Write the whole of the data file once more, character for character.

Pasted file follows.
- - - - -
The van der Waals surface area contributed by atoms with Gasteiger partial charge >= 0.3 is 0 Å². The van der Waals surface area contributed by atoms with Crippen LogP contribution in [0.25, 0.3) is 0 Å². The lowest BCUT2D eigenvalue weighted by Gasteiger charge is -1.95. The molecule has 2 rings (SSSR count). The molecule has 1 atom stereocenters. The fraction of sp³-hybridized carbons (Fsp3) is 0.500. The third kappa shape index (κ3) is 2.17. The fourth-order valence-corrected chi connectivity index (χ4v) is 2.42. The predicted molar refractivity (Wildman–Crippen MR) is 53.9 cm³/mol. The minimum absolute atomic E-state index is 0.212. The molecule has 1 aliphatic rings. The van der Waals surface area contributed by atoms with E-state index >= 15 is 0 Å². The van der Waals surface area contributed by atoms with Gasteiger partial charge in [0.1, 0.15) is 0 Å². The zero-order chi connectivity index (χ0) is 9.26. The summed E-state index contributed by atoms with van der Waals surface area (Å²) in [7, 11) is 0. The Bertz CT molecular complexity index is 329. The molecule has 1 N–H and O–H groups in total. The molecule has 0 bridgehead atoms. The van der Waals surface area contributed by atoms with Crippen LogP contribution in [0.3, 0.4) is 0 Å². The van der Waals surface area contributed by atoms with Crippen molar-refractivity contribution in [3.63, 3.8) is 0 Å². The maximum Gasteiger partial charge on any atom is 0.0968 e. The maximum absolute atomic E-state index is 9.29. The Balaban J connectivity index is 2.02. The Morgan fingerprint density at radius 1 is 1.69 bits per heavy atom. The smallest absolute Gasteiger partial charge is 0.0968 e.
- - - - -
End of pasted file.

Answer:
The van der Waals surface area contributed by atoms with Gasteiger partial charge >= 0.3 is 0 Å². The van der Waals surface area contributed by atoms with Crippen LogP contribution in [0.25, 0.3) is 0 Å². The lowest BCUT2D eigenvalue weighted by Gasteiger charge is -1.95. The molecule has 2 rings (SSSR count). The molecule has 1 atom stereocenters. The fraction of sp³-hybridized carbons (Fsp3) is 0.500. The third kappa shape index (κ3) is 2.17. The fourth-order valence-corrected chi connectivity index (χ4v) is 2.42. The predicted molar refractivity (Wildman–Crippen MR) is 53.9 cm³/mol. The minimum absolute atomic E-state index is 0.212. The molecule has 1 aliphatic rings. The van der Waals surface area contributed by atoms with E-state index >= 15 is 0 Å². The van der Waals surface area contributed by atoms with Gasteiger partial charge in [0.1, 0.15) is 0 Å². The zero-order chi connectivity index (χ0) is 9.26. The summed E-state index contributed by atoms with van der Waals surface area (Å²) in [7, 11) is 0. The Bertz CT molecular complexity index is 329. The molecule has 1 N–H and O–H groups in total. The molecule has 0 bridgehead atoms. The van der Waals surface area contributed by atoms with Crippen LogP contribution in [0.3, 0.4) is 0 Å². The van der Waals surface area contributed by atoms with Crippen molar-refractivity contribution in [3.63, 3.8) is 0 Å². The maximum Gasteiger partial charge on any atom is 0.0968 e. The maximum absolute atomic E-state index is 9.29. The Balaban J connectivity index is 2.02. The Morgan fingerprint density at radius 1 is 1.69 bits per heavy atom. The smallest absolute Gasteiger partial charge is 0.0968 e.